Buy it from Amazon.com: Blade Runner (Five-Disc Ultimate Collector’s Edition) or Blade Runner (Five-Disc Complete Collector’s Edition) [Blu-ray] or Blade Runner (Five-Disc Complete Collector’s Edition) [HD DVD]

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Once (Fox)

It’s an uncommonly great year for movie musicals, and I haven’t even seen Sweeney Todd yet. Director John Carney’s gentle romance turns a typically limiting digital-video aesthetic and resolute, not-quite-cloying sweetness into a winning combination. Not as pat as it sounds, nor as gloppy as might be suggested if you hear Glen Hansard’s songs — devastating in context — divorced from the story. I wrote a short review earlier this year.

Buy it from Amazon.com: Once


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The Simpsons Movie (Fox)

The first 20 minutes of The Simpsons Movie are, like, film-of-the-year material. Delightfully footloose and rat-a-tat-tat funny, they promise a rollicking departure from the strictures imposed by the franchise’s TV time slot (and its status as family-sitcom parody). Unfortunately, old habits die hard, and the screenwriting crew quickly falls back on the kind of mildly bizarre storyline (this one involves a gigantic bubble being placed over Springfield, isolating the city and its inhabitants from the rest of the world) that could drive any given 22-minute episode. The laughs become fewer and farther between — and more conventional — as the movie progresses, but that first reel of rapidfire gags is wonderful.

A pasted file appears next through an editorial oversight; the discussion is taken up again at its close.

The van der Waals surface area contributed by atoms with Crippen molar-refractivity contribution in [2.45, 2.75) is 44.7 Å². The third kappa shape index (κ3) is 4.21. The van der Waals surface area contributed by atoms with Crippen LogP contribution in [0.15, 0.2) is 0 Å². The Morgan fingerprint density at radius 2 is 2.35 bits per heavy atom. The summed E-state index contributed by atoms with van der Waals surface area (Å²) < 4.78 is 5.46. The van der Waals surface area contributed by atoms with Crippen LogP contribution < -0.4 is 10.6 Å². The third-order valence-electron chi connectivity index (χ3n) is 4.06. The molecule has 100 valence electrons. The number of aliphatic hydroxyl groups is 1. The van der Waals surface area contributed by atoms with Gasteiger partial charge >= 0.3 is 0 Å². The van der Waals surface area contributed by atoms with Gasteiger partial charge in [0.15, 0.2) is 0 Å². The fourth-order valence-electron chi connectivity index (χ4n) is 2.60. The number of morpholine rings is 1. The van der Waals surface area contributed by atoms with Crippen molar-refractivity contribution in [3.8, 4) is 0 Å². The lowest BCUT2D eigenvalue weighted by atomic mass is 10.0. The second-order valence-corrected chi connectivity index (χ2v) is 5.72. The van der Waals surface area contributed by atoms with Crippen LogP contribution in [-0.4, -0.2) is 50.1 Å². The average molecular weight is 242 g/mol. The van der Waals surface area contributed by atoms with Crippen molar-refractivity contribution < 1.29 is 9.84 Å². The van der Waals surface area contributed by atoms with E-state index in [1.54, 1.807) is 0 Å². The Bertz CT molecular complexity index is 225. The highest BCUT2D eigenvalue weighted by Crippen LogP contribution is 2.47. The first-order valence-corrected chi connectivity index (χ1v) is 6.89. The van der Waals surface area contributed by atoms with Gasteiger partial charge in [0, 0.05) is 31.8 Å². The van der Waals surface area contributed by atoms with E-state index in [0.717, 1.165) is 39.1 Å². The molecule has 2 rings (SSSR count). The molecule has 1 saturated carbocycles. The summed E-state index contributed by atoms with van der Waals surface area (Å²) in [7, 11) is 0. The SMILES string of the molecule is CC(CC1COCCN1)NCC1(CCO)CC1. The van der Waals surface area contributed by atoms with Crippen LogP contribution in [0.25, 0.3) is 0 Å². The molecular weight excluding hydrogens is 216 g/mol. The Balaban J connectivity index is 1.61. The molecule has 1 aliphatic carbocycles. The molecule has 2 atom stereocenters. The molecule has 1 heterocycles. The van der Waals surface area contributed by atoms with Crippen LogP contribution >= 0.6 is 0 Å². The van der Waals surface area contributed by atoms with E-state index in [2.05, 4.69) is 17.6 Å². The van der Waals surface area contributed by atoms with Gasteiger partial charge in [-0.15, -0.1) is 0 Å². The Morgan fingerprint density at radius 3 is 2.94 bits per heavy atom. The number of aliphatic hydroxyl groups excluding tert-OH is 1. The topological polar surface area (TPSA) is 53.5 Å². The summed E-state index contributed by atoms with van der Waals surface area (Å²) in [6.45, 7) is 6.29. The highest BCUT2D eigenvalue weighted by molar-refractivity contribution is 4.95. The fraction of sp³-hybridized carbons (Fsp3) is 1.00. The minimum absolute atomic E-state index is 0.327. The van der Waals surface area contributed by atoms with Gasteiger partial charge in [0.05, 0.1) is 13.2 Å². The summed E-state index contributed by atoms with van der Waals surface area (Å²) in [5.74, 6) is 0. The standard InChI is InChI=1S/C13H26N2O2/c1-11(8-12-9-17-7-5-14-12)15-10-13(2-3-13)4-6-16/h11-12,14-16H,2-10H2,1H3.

Buy it from Amazon.com: The Simpsons Movie (Widescreen Edition) or The Simpsons Movie [Blu-ray]

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480_halloween-dvd.jpgHalloween: Unrated Director’s Cut (Weinstein)

Well, I guess it had to happen — the rape scene present in test-screening prints has been restored to Rob Zombie’s Halloween remake for the “director’s cut” DVD. It’s obviously in poor taste, but it does play to Zombie’s strengths as an orchestrator of repulsive white-trash mayhem and enhances his strategy here of humanizing Michael Meyers. It makes the movie stronger, if not necessarily better. Horror buffs (yeah, that’s me) will probably want to see this once. Everyone else can steer well clear.

Buy it from Amazon.com: Halloween – Unrated Director’s Cut (Widescreen Two-Disc Special Edition)

In a Similar Vein (related by tags)